Career Transition Decision Making and Values Clarification

A person standing at a fork in the roadLet’s say you reach a fork in the road and have to decide which way to go on your career journey. This is naturally a difficult place to be, but you have to make a decision.

Values clarification becomes indispensable when you are at a point where you must choose between two or more career options, but you’re uncertain which option is best.

At such times, you must ask yourself this question:

What are my most important career values?

The rub is that when you choose one option, you leave behind values connected with your alternate option. The trick is to be certain that in the end you choose the option that is most closely identified with your top values.

For example, I recently spoke with a graphic artist employed by a small publishing company. The key to his career success has been his mentor relationship with the soon to retire company president. He already knew that he did not want to work with the incoming president. He was paralyzed, however, to choose between his two remaining options: Move to a new company where he feels positive about the executive leadership, or start up his own business?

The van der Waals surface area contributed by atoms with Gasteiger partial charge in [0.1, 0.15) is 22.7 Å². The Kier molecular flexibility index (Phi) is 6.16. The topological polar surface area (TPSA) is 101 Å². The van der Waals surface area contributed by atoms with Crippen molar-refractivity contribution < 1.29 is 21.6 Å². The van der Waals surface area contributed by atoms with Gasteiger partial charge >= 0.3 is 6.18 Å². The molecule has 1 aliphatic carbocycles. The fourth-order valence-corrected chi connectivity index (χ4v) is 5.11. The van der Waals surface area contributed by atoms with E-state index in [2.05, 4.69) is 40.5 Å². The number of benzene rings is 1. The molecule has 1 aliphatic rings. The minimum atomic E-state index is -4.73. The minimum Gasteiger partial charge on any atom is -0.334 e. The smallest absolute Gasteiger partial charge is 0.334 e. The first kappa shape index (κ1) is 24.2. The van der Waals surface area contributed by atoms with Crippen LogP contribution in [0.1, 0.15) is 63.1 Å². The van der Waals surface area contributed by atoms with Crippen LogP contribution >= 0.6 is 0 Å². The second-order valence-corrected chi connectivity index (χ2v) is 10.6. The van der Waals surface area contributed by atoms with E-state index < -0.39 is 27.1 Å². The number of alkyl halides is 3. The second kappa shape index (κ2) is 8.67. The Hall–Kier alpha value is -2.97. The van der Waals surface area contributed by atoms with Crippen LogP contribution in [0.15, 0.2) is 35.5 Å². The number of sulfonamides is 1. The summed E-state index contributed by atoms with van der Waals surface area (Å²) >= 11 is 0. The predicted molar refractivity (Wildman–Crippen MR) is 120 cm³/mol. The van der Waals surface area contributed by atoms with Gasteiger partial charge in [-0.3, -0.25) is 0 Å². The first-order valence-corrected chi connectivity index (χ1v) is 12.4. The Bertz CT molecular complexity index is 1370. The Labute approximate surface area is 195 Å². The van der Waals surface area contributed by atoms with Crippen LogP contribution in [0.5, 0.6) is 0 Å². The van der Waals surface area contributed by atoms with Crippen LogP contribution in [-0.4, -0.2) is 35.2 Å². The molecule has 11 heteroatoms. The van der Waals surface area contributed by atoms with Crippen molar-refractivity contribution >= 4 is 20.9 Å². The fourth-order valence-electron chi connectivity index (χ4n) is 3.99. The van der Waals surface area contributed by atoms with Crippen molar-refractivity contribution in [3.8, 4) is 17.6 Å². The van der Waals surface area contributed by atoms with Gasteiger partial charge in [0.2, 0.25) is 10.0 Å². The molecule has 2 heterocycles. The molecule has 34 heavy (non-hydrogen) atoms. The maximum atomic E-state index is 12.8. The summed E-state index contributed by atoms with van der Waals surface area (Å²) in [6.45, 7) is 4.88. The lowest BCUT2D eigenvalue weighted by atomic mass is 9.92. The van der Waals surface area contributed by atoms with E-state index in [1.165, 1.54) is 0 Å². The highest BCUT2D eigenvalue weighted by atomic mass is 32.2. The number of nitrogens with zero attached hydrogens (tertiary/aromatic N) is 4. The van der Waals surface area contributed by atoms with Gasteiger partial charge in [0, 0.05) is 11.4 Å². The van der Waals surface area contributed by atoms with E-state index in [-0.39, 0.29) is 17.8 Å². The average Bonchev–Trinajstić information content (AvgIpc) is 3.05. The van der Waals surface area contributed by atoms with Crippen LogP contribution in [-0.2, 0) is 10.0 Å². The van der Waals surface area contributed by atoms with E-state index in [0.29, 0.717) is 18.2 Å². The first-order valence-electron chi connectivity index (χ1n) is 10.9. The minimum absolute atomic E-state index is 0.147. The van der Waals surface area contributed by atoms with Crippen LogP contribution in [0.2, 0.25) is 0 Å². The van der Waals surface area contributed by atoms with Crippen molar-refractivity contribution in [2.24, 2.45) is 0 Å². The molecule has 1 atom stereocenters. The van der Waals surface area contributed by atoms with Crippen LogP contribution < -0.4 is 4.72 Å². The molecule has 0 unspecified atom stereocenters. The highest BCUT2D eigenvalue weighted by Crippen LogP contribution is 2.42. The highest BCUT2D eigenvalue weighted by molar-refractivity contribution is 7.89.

What to do? Make sure you clarify your career values in order to make your decision with confidence.

First, under each option list your top 3 to 5 values or benefits to you of each. In this case:

Option One

  • Opportunity to work with new mentor
  • Company takes care of marketing and sales
  • Regular paycheck
  • Medical benefits and 401K

Option Two

  • He chooses which projects he takes on
  • Artistic freedom
  • Gets all profits from his work
  • Can flexibly schedule his work day

Here’s the challenging part, now rank your top five values drawing from both lists. After several go rounds and some major soul searching, this individual ranked his top five values:

  1. Opportunity to work with new mentor
  2. Company handles marketing and sales
  3. He chooses which projects he takes on
  4. Regular paycheck
  5. Artistic freedom

You can see that the majority of his values including his top two values, are from list one. Although choosing which projects he takes on is important, when push came to shove, he ranked it lower than the opportunity to work with a new mentor and not having to do marketing and sales.

After taking a step back and carefully considering his competing values, this individual chose option one.

When facing this kind of difficult choice, the above systematic decision process insures that you make the best decision for YOU.

© 2016, Seth Kaufman, Psy.D., Certified Career Coach at
All rights reserved. Reproduction or distribution of this article allowed only when credited to its author.

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